ATLANTA — By now, surely you have heard somebody compare the COVID-19 coronavirus spreading worldwide and raising fears in communities around the country to something that seems, well, far less threatening: the flu.
"I know this is a new virus, but the flu is still more dangerous than COVID-19," Dr. Elizabeth Ford, Fulton County's interim district health director, said Tuesday. "The same precautions that we use to prevent the flu are the same precautions that need to be used to prevent COVID-19."
Because comparing the flu's deadliness to coronavirus is such a widespread talking point - President Trump is among those who have made the comparison - it's worth examining in detail:
Mortality: Flu, it is frequently said, kills many more people than coronavirus. And that is true: According to the most recent CDC estimate, covering Oct. 1-Feb. 22, there have been 18,000-46,000 flu deaths this flu season. That is many, many more than the 11 deaths so far reported from COVID-19 in the U.S.
That doesn't tell the whole story, though. The CDC also estimates there have been roughly 32-45 million flu cases. At the high end, that gives influenza a .001 percent death rate in the U.S., which is also consistent with data the agency's annual data since 2010.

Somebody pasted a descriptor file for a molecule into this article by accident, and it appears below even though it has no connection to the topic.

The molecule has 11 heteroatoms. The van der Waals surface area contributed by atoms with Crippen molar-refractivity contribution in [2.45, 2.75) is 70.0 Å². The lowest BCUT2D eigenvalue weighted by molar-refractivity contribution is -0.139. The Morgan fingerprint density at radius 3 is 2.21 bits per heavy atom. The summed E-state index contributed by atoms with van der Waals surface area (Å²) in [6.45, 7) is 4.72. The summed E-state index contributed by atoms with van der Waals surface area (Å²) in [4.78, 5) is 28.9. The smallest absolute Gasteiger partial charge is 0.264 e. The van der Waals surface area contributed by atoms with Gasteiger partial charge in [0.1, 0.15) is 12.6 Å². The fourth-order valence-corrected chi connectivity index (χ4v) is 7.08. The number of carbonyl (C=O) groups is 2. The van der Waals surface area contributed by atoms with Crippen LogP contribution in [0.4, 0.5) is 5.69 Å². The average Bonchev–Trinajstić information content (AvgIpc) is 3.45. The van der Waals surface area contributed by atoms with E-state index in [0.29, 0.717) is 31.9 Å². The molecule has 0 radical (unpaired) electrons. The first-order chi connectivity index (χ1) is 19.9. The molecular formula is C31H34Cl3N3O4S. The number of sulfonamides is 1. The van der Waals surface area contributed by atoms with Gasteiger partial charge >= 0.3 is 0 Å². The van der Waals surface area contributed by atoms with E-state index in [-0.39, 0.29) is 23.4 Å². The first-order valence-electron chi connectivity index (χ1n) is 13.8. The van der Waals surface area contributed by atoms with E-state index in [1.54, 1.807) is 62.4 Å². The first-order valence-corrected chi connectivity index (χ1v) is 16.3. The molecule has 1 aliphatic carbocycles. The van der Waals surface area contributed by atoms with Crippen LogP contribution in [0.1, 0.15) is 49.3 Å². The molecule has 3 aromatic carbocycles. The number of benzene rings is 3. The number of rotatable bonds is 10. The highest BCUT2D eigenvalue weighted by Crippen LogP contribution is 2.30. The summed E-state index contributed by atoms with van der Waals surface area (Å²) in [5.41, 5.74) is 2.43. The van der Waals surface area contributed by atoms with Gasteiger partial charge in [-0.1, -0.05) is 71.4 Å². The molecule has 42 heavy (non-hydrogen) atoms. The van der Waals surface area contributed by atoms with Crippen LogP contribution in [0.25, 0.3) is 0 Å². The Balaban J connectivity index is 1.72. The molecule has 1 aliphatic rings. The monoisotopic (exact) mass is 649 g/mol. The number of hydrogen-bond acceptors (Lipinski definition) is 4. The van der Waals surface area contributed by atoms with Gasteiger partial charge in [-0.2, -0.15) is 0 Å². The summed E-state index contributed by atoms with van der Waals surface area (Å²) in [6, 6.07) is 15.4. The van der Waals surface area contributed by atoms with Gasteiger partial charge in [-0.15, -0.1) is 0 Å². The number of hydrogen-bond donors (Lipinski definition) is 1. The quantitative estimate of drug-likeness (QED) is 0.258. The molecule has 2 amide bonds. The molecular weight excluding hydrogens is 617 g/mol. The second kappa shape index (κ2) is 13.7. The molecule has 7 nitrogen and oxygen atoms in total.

According to the World Health Organization, about 3.4 percent of confirmed cases worldwide have been fatal. The "real" death rate for coronavirus is likely much lower than that - because it is new, gaps in detection, testing and confirmation mean there are likely scores of cases that simply went unreported, did not require hospitalization and, of course, did not result in death.
Even just 1 percent, though, would represent a significantly higher mortality rate than the regular flu.
If COVID-19 spread to the extent flu does, it would likely result in many more deaths - one reason health officials are so eager to contain it.
MORE CORONAVIRUS HEADLINES